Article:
Angela Carter: Far from the fairytale | Books | The Guardian

The otherworldly figure conjured after her death in 1992 doesn’t do Angela Carter justice. Her biographer Edmund Gordon attempts a more accurate portrayal of a complex, sensual and highly intellectual woman

Source: Angela Carter: Far from the fairytale | Books | The Guardian

This is a great article in the Guardian from Angela Carter’s biographer, Edmund Gordon. He does a splendid job of creating a capsule biography of her in the article, giving a sense of her whole life in a few thousand words, while making it interesting to read and illuminated with revealing moments. This must be so hard to do after coming to know her life so well in its details and agonising over any summary, given any summary will tend to distort by simplification or omission.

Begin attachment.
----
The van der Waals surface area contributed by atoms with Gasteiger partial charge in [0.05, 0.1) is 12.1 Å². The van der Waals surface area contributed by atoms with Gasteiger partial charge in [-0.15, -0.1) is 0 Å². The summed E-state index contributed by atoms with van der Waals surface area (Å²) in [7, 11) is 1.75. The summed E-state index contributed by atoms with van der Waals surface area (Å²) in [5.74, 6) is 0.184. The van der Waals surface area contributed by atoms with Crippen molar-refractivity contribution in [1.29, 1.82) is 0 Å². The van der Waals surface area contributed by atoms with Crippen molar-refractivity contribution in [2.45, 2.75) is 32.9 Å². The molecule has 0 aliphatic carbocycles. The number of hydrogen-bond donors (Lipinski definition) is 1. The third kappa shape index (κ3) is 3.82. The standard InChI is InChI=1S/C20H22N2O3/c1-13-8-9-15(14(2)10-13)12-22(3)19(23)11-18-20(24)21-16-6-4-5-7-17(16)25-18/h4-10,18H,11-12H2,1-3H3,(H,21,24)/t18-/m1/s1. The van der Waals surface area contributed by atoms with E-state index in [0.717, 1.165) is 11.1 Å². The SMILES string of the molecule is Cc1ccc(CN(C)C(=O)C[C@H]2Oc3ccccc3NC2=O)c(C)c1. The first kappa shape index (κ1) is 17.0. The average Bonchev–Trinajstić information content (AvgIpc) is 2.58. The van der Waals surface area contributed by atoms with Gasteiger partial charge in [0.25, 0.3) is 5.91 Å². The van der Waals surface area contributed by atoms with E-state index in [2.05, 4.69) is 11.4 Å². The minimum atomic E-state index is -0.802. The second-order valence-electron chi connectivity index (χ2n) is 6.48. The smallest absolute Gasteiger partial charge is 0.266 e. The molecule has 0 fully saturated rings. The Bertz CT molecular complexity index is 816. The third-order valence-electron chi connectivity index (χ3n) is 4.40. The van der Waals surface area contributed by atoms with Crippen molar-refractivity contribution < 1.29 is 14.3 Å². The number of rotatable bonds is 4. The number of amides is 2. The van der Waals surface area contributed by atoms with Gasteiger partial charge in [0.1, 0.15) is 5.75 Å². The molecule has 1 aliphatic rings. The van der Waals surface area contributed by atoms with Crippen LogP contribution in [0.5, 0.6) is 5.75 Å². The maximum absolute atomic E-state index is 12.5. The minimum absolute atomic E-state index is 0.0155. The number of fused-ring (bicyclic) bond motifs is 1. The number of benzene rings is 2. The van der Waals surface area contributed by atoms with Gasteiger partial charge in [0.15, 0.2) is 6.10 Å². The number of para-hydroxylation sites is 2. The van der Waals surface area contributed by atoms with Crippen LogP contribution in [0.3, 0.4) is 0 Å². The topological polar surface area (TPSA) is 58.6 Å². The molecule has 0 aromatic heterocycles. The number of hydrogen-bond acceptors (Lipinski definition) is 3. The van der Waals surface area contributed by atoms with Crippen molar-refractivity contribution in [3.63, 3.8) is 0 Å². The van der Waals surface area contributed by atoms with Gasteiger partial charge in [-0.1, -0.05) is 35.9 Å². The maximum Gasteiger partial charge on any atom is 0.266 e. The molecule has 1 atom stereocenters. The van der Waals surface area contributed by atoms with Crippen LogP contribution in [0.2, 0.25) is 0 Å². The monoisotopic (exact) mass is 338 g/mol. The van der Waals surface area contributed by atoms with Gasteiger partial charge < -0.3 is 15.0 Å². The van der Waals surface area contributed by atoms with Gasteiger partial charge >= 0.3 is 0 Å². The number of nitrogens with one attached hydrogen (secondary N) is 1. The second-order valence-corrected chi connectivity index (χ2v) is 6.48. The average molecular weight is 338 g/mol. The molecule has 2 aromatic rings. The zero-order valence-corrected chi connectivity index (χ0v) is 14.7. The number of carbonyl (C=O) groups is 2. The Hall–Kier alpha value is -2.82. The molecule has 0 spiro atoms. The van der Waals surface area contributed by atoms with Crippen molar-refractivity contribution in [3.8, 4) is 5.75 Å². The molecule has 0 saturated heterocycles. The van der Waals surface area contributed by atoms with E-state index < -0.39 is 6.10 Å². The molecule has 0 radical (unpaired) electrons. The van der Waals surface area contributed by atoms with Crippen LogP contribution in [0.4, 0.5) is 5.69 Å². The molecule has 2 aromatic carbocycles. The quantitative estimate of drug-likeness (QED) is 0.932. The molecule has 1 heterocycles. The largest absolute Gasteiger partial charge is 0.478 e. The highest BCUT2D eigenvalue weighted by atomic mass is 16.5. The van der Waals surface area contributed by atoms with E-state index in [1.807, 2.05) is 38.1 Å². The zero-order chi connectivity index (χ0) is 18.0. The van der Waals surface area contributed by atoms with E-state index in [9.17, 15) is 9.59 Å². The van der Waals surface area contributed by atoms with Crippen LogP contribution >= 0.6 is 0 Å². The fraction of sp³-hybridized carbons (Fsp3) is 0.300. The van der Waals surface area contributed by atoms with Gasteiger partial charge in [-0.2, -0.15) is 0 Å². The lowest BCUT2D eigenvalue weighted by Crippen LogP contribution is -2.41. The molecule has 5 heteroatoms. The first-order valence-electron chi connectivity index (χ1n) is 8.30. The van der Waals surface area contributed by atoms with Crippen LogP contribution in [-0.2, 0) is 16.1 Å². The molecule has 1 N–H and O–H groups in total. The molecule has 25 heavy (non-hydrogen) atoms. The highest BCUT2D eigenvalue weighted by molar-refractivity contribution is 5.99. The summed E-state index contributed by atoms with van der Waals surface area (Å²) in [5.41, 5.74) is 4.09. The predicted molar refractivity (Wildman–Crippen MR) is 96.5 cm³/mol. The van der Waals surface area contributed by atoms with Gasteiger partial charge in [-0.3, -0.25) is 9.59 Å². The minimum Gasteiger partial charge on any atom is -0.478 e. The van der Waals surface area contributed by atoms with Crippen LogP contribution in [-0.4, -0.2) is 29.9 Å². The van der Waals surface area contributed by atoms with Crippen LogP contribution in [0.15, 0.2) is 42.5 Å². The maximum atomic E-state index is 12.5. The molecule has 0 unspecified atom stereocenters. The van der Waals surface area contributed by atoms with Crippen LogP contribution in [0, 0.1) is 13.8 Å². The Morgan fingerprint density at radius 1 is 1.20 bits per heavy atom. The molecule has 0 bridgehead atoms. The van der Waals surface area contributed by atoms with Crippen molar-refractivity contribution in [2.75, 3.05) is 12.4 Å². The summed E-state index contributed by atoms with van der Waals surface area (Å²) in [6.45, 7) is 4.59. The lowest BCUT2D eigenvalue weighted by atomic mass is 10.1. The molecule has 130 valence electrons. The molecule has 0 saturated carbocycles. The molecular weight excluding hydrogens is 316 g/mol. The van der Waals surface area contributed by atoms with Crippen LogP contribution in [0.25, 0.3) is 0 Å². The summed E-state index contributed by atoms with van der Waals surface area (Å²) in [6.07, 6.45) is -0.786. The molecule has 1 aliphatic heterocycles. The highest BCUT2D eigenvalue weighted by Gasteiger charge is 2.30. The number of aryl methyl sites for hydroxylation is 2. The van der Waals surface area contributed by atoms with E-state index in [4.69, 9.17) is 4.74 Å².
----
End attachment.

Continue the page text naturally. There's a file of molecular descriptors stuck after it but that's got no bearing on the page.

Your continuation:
He describes the mythology she has been reduced to and sketches something of how he reinterprets Carter. It takes insight and courage to successfully and fairly reinterpret a life. And there’s a pressure on biographers to do so – because if you’re not offering a new interpretation, why are you writing? (In this case, though, it is the first biography of her.) Another point of interest for me: how will he be received as a man writing about a woman?

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About Nathan Hobby

At work on a biography of Katharine Susannah Prichard for a PhD at the University of Western Australia. Also a novelist and librarian. View all posts by Nathan Hobby

2 responses to “Angela Carter: Far from the fairytale | Books | The Guardian

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